23 January 2017
Tory MP Chris Philp is set to set forth further anti-trade union measure in a private members’ bill tomorrow, which has been backed by 50 of his peers.
The backbencher’s proposals – contained within the Industrial Action (Protection of Critical National Services) Bill – include having a high court judge rule on whether industrial action within sectors like transport was “reasonable and proportionate” before it could go ahead. In addition, transport services would be required to provide a “skeleton service” on strike days, even if strike action is allowed to go ahead – thereby removing the leverage trade unions currently hold to equalise the imbalance of power between employers and workers.
Philp stated that his plans would balance the “right to strike” with the “right to get to work”, but putting such restrictions on the right to strike would mean that unions have very little power in negotiations with employers over wages and conditions, tipping the balance even further in the favour of employers at a time when many large businesses such as Sports Direct are being shamed in the press for their exploitation of a desperate workforce.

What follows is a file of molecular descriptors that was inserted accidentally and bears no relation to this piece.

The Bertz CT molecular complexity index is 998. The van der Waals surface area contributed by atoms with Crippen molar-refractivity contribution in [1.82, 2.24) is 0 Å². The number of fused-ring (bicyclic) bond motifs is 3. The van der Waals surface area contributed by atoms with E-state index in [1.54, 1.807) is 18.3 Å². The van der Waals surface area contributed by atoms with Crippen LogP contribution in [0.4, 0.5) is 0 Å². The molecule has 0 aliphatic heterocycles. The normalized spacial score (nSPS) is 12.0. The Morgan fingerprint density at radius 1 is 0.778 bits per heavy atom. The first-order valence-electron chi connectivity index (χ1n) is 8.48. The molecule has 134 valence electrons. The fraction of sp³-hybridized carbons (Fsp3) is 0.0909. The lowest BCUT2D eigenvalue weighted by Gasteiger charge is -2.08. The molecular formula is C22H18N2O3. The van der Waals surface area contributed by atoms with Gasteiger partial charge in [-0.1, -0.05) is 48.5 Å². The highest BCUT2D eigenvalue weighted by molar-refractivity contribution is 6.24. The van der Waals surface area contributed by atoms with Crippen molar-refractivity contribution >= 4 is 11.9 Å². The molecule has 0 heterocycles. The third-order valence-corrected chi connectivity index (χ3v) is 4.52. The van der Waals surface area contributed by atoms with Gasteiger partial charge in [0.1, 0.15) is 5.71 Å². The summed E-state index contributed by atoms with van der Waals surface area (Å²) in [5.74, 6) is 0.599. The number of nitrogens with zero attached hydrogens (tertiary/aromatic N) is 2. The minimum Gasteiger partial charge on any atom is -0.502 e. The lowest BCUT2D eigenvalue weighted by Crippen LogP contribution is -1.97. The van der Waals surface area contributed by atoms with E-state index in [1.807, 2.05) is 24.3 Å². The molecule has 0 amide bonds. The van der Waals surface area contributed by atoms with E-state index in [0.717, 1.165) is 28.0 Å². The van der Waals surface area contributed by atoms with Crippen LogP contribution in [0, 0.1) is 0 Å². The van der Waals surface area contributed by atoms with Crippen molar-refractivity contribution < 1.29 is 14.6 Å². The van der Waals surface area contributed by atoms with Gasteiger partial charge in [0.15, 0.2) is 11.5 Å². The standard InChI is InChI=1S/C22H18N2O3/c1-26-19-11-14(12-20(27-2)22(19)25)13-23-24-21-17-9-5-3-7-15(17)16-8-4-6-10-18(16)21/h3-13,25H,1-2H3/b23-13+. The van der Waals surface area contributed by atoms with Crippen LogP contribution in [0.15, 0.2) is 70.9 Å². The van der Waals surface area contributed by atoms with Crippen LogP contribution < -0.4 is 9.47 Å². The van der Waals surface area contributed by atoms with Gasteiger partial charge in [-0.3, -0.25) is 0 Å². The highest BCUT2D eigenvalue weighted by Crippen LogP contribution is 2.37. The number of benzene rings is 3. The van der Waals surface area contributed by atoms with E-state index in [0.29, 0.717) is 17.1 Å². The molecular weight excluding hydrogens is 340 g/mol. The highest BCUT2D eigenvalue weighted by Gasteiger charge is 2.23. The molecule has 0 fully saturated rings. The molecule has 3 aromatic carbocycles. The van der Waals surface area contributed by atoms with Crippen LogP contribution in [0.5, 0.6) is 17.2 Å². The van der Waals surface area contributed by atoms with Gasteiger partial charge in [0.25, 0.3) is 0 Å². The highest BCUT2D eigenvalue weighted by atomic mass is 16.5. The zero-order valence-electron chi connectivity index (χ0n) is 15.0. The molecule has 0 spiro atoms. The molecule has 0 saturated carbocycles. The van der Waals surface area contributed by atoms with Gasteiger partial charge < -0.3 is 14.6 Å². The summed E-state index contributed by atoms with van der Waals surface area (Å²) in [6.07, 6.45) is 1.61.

Philp told the Press Association he thought his proposals have ““good prospects” of eventually becoming law and that he does not anticipate any opposition to his plans in the Commons when they are formally read tomorrow. However, it is rare for private members’ bills to be taken forward.
The MP based many of his proposals on the recent strike action against rail firm Southern, which he claimed was disproportionate. It seems the public disagrees, as a recent survey of survey of 1,000 people conducted by the Association for British Commuters (ABC) found that only 5% thought the unions (RMT and ASLEF) were entirely to blame for the strikes, with over half blaming either the Department for Transport or Southern Rail.
An Aslef source told the Morning Star: “This proposal is clearly outrageous. We are not galley slaves.
“We are taking perfectly lawful strike action and have been given a huge mandate to do so from our membership.
“We are a member-led organisation. The Tories think the answer to that is to change the law and redefine the status of rail workers to prevent them from striking.”